Statue of Archbishop Jean-Baptiste Lamy
It’s a Small World... Kicsi a világ!
I have always been fascinated by the Southwest, and had visited Sante Fe, NM a couple of times. Leafing through the book ”Shrines and Wonders – the pilgrim’s guide to Santa Fe and northern New Mexico”, I came upon the factoid that the 7-foot bronze statue of Archbishop Jean-Baptiste Lamy in front of Santa Fe Cathedral, erected in 1915, was designed by an artist named Jenő Juszko.
With a name like that, what else could the sculptor be but Hungarian? I had a hard time tracking down information about him, but finally found that he was born in Ungvár in 1880, and came to the US in 1906. In 1913-14, he taught at the Philadelphia Academy of Fine Art, and between 1919 and 1924, at the National Academy of Design in New York. He was a portrait sculptor and also designed medallions and plaques.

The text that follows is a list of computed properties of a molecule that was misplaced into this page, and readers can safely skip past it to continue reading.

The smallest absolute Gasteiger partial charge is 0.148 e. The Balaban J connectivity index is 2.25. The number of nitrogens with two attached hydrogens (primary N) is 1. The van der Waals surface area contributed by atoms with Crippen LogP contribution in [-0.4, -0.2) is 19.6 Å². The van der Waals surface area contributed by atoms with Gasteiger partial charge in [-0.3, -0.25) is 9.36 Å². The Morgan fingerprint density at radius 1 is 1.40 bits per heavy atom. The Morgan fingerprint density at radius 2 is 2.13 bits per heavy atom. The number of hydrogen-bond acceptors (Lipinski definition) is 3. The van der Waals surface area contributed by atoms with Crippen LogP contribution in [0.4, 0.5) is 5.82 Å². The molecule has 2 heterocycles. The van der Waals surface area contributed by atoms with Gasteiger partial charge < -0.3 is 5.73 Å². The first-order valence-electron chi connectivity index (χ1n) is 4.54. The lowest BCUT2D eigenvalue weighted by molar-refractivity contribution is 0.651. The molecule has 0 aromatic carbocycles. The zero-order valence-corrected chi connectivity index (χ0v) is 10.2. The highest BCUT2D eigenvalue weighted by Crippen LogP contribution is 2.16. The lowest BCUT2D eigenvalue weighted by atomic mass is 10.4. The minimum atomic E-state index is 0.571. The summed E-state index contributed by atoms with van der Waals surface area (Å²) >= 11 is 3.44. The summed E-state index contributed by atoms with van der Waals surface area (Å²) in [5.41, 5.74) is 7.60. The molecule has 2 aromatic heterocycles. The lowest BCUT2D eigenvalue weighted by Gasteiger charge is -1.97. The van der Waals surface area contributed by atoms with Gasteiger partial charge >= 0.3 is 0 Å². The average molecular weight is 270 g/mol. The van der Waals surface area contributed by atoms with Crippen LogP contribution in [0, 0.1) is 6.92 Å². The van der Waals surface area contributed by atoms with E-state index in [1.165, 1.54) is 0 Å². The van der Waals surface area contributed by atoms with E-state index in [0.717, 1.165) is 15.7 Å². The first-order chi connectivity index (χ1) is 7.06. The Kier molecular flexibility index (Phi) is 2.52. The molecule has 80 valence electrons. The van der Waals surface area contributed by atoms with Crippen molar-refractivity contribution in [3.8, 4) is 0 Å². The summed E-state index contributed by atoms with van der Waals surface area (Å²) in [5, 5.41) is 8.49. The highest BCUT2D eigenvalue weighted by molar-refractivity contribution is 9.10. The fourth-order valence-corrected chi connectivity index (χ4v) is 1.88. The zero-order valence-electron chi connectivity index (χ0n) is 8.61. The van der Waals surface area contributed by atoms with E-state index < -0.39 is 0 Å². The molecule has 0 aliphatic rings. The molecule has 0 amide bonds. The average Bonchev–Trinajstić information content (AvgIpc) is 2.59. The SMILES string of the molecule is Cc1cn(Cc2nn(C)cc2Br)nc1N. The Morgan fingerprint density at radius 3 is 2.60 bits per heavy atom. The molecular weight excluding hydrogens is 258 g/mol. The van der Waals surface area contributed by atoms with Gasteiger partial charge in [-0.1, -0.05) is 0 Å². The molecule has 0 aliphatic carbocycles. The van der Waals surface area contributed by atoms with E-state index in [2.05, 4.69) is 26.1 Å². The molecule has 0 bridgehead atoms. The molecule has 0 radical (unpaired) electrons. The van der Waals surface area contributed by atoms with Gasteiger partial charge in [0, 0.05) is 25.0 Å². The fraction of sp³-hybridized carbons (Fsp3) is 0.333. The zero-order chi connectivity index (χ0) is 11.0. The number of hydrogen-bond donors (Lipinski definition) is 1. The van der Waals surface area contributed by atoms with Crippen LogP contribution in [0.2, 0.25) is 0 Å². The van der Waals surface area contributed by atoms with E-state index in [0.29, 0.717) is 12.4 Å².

He created a whole series depicting classical composers (Beethoven, Chopin, Liszt, etc.), poets and writers (Shakespeare, Longfellow, Dickens, Byron, and so forth), American presidents (Jefferson, Lincoln, U.S. Grant, Theodore Roosevelt), medals honoring famous military leaders (Gen. John J. Pershing, Gen. Douglas MacArthur) as well as a multitude of family medals, medals commemorating centennials and historic moments.
He lived in New York City, and during the Depression was one of the artists employed by the Works Progress Administration (known as the WPA). His bust of Civil War General George Henry Thomas was one of five presented by the WPA to New York City, and was placed in the crypt of General Grant’s tomb at 125th Street on Riverside Drive.
So as you travel on your vaction this summer, be on the lookout for stray Hungarians who just may have created the next historic monument!
Because ... It’s a Small World!